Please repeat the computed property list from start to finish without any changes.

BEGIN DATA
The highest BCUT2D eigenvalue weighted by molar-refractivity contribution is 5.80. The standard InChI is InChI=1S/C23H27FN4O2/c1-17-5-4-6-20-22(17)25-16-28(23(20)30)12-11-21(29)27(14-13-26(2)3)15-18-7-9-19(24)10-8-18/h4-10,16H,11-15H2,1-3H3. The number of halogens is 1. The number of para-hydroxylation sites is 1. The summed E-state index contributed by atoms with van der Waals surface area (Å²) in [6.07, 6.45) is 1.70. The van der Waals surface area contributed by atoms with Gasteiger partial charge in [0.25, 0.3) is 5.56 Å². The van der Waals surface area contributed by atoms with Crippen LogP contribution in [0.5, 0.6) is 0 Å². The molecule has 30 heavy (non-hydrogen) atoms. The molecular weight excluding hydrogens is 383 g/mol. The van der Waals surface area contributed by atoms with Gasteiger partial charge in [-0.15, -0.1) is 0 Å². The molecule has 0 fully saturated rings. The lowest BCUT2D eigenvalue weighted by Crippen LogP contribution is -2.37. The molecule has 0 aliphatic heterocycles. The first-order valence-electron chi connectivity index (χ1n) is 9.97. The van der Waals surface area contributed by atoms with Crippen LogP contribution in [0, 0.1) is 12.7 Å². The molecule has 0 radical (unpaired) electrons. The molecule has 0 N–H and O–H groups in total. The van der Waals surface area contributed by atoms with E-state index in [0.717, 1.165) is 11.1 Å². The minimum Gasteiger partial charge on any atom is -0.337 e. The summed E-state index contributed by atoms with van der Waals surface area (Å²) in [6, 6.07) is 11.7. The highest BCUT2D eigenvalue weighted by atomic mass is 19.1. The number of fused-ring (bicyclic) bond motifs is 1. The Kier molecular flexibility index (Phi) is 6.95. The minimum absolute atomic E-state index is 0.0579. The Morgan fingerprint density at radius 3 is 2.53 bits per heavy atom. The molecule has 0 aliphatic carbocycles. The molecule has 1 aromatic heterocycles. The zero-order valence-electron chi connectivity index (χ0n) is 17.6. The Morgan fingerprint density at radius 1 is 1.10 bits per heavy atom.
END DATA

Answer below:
The highest BCUT2D eigenvalue weighted by molar-refractivity contribution is 5.80. The standard InChI is InChI=1S/C23H27FN4O2/c1-17-5-4-6-20-22(17)25-16-28(23(20)30)12-11-21(29)27(14-13-26(2)3)15-18-7-9-19(24)10-8-18/h4-10,16H,11-15H2,1-3H3. The number of halogens is 1. The number of para-hydroxylation sites is 1. The summed E-state index contributed by atoms with van der Waals surface area (Å²) in [6.07, 6.45) is 1.70. The van der Waals surface area contributed by atoms with Gasteiger partial charge in [0.25, 0.3) is 5.56 Å². The van der Waals surface area contributed by atoms with Crippen LogP contribution in [0.5, 0.6) is 0 Å². The molecule has 30 heavy (non-hydrogen) atoms. The molecular weight excluding hydrogens is 383 g/mol. The van der Waals surface area contributed by atoms with Gasteiger partial charge in [-0.15, -0.1) is 0 Å². The molecule has 0 fully saturated rings. The lowest BCUT2D eigenvalue weighted by Crippen LogP contribution is -2.37. The molecule has 0 aliphatic heterocycles. The first-order valence-electron chi connectivity index (χ1n) is 9.97. The van der Waals surface area contributed by atoms with Crippen LogP contribution in [0, 0.1) is 12.7 Å². The molecule has 0 radical (unpaired) electrons. The molecule has 0 N–H and O–H groups in total. The van der Waals surface area contributed by atoms with E-state index in [0.717, 1.165) is 11.1 Å². The minimum Gasteiger partial charge on any atom is -0.337 e. The summed E-state index contributed by atoms with van der Waals surface area (Å²) in [6, 6.07) is 11.7. The highest BCUT2D eigenvalue weighted by atomic mass is 19.1. The number of fused-ring (bicyclic) bond motifs is 1. The Kier molecular flexibility index (Phi) is 6.95. The minimum absolute atomic E-state index is 0.0579. The Morgan fingerprint density at radius 3 is 2.53 bits per heavy atom. The molecule has 0 aliphatic carbocycles. The molecule has 1 aromatic heterocycles. The zero-order valence-electron chi connectivity index (χ0n) is 17.6. The Morgan fingerprint density at radius 1 is 1.10 bits per heavy atom.